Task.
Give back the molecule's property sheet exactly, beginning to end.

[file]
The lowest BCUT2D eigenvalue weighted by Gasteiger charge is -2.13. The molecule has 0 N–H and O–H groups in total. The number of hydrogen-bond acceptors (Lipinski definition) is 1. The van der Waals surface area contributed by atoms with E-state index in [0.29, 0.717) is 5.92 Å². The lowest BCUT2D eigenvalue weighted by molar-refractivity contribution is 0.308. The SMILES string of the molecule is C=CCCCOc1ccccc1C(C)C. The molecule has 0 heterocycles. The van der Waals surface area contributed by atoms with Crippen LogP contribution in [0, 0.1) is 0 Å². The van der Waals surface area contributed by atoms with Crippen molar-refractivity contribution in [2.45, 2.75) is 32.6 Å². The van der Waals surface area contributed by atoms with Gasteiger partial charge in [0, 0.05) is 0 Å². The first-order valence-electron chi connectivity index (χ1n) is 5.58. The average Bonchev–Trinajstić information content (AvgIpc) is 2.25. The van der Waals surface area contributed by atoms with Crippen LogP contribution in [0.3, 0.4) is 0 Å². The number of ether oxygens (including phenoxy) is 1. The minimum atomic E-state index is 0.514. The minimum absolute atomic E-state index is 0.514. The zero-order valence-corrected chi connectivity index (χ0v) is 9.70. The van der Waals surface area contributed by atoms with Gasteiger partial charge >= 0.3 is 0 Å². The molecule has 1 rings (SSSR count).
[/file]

The lowest BCUT2D eigenvalue weighted by Gasteiger charge is -2.13. The molecule has 0 N–H and O–H groups in total. The number of hydrogen-bond acceptors (Lipinski definition) is 1. The van der Waals surface area contributed by atoms with E-state index in [0.29, 0.717) is 5.92 Å². The lowest BCUT2D eigenvalue weighted by molar-refractivity contribution is 0.308. The SMILES string of the molecule is C=CCCCOc1ccccc1C(C)C. The molecule has 0 heterocycles. The van der Waals surface area contributed by atoms with Crippen LogP contribution in [0, 0.1) is 0 Å². The van der Waals surface area contributed by atoms with Crippen molar-refractivity contribution in [2.45, 2.75) is 32.6 Å². The van der Waals surface area contributed by atoms with Gasteiger partial charge in [0, 0.05) is 0 Å². The first-order valence-electron chi connectivity index (χ1n) is 5.58. The average Bonchev–Trinajstić information content (AvgIpc) is 2.25. The van der Waals surface area contributed by atoms with Crippen LogP contribution in [0.3, 0.4) is 0 Å². The number of ether oxygens (including phenoxy) is 1. The minimum atomic E-state index is 0.514. The minimum absolute atomic E-state index is 0.514. The zero-order valence-corrected chi connectivity index (χ0v) is 9.70. The van der Waals surface area contributed by atoms with Gasteiger partial charge >= 0.3 is 0 Å². The molecule has 1 rings (SSSR count).